(Republic of Ireland only)
girls names are dramatically different to those chosen for newly-born infants when the civil registration system started recording them in 1864.
The top ten in 2007 showed that only Sarah had survived the passing of 150-plus years. If you take a look at my research into Irish first names in 1864, you'll see that Sarah took the No.9 spot back then.
Fast forward to 2020, and having fallen out of the top 10 in 2008, Sarah ranked in 60th place with just 34 Sarahs registered out of a total of 27,057 female births in the full year.
Perhaps the biggest change in the last 150 or so years is that the parents of one third of all infant girls in Ireland no longer select Mary. Yes, that's right! Back in 1864, one in three girls was called Mary.
A century later, in 1970, it was still the most popular girls name, and chosen for nearly 1,900 female new borns. Just another 50 years later, there were only 64 instances of Mary were registered as a first name in 2020. Like Sarah, above, Mary fell out of favour and out of the top 100 names back in 2007. By 2018, it had nearly fallen out of the top 200! But it has clawed back some of the loss since then.
Poor old Mary has had a good innings, and still retains a high spot as a middle name, so she'll probably be recognised as THE architypical Irish girls name for many years to come.
Another significant feature of 21st-century lists of Irish girl names is the appearance of so many traditional Irish names. I'm talking about names in the original Irish version. Examples include Aoife, Caoimhe, Eabha, Niamh and Roisin which were the options chosen for 1,228 little colleens born in 2013.
In 2020, examples were Fíadh, Meabh, Clodagh, Saoirse and Eimear.
These are Old Irish names, drawn from Celtic history or from the Celts' Gaelic language. However, it is noticable that Irish names have experienced a drop in popularity since the first decade of the 2000s. They remain popular, and as such still rightly feature in listings of modern Irish girls names. But they are now being given to babies at only about half the rate of the Celtic Tiger years when the Republic of Ireland was enjoying an economic boom and confidence boost.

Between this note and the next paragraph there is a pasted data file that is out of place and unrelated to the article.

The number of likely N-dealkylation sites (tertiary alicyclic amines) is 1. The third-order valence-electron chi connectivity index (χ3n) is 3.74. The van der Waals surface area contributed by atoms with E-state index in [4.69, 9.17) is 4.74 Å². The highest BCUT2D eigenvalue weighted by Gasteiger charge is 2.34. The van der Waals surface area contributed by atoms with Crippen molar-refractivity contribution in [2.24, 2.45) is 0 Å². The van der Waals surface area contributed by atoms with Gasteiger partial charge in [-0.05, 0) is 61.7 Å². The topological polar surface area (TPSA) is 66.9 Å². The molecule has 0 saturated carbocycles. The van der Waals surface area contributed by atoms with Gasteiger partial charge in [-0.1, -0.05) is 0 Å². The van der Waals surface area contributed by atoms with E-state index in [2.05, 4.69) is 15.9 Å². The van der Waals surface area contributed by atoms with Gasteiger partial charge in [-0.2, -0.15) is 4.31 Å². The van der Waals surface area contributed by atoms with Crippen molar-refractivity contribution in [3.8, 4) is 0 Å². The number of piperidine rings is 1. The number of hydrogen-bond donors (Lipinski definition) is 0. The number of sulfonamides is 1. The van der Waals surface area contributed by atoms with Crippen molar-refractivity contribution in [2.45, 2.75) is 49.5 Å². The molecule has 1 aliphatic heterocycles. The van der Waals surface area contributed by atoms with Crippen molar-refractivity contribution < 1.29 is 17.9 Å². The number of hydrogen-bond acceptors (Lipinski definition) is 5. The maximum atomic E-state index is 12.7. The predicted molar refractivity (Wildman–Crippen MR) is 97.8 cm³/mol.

You can find out more about traditional Irish girl names and their meanings by following the links in the Related Pages box at the foot of the page.
While the most popular Irish boys names have continued to draw on the bible for inspiration, modern Irish names for baby girls do not.
The influences are much more varied and much more exotic, suggesting that Irish parents are prepared to express their imagination when naming their daughters but prefer much more 'solid' and 'trusted' monikers for their sons.
This greater variety in the choices made is clearly expressed in the statistics... Some 4,624 different girls names were recorded on the 27,071 birth certificates issued in 2020, while only 3,715 distinct boys names were counted from 28,887 birth certificates for new born males.
These numbers count different spellings as distinct names ie Caitlin is counted as a distinct name from Katelyn.
For the first time since records began, Grace was the most popular name for new-born girls in 2020. It held first or joint-first position in 12 areas of residence including South Dublin.
Fiadh was the second most popular name nationally but was the top girls name in Munster. Fiadh held the top or joint top name in five counties and shared first place with Grace in Kilkenny.
Sophia was the top name in Dublin City yet
nationally it was ranked 18th. Freya ranked 24th nationally but was first choice in Waterford City. Ellie, the 13th
most popular name, was the most chosen name in Monaghan. Hannah and Isla
were tops in Donegal. In Meath, Ava was the name most favoured.
Although Maisie ranked 57th nationally it held top spot jointly with Sophie in Longford.
The lists below show that the top Irish baby girl names in each of the regional authorites has changed in the last 22 years.